Cairo, (Agencies): The Egyptian military on Tuesday constituted a panel of legal experts, including a member of the outlawed Muslim Brotherhood, to suggest amendments to the Mubarak-era constitution while firing two top security officials for their handling of the anti-regime protests.

The eight-member committee that has been entrusted with the task of studying the constitutional reform would be headed by Tareq al-Bishry, a retired judge known for his independent views and support for a free judiciary during the reign of Hosni Mubarak.

The Supreme Military Council has vowed to rewrite the constitution within 10-days and submit it to a public referendum within two months time.

The inclusion of a former lawmaker of the largest opposition group Muslim Brotherhood, Sobhi Saleh, in the panel is a significant message by the new military leadership that has chosen to begin the political reform process from scratch.

Meanwhile, a Muslim Brotherhood leader said that the group will apply to become an official party in the near future once the time is ripe.

The step to set up a panel comes two days after a parliament packed with Mubarak loyalists was dissolved and the constitution suspended in line with the demands of the protesters.

The constitution, that now stands suspended, had provisions that helped Mubarak and his allies in power, and a major demand of the protesters was the scrapping of such guarantees and putting term limits for presidential tenure.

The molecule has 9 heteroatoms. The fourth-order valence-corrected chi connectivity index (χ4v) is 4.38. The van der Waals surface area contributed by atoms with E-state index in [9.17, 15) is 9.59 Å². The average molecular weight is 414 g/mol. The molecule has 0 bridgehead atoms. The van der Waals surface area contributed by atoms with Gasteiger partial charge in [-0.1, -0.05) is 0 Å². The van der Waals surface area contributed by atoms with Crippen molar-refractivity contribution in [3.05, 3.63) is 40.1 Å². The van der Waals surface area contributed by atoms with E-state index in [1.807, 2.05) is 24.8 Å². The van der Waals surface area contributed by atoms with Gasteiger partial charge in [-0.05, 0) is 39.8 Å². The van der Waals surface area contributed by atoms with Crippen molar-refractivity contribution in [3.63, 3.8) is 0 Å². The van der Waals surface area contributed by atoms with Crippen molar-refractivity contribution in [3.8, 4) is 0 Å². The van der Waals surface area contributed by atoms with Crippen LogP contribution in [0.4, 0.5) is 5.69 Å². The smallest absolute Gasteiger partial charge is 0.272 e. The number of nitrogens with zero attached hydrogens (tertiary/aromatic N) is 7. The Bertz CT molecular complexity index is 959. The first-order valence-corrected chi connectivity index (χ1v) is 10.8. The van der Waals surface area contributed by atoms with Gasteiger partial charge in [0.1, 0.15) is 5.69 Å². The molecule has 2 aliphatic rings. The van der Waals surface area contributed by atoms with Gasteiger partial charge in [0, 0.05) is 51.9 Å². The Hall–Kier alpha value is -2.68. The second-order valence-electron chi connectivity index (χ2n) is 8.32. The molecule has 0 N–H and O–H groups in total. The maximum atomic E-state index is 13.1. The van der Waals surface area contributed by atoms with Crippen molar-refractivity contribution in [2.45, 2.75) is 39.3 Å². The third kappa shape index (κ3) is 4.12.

As Egypt took baby-steps towards establishing a democracy, political unrest mounted in other Arab nations, with Egypt-inspired rallies witnessed in Algeria, Bahrain, Yemen and Iran.

Bahrain another person was killed when security forces used force on mourners gathered for a funeral procession for a man killed in an earlier protest.

The Egyptian military also sacked two top security officials for their role in decisions to open fire on anti-Mubarak protesters during the 18-day uprising.

The caretaker government fired the director of public security at Egypt's interior ministry, Adly Fayed, and Cairo's security chief, Ismail El Shaer, Al Jazeera reported.

The dismissals came as the military tries to calm public anger against the state's security forces that were used by Mubarak to stifle dissent.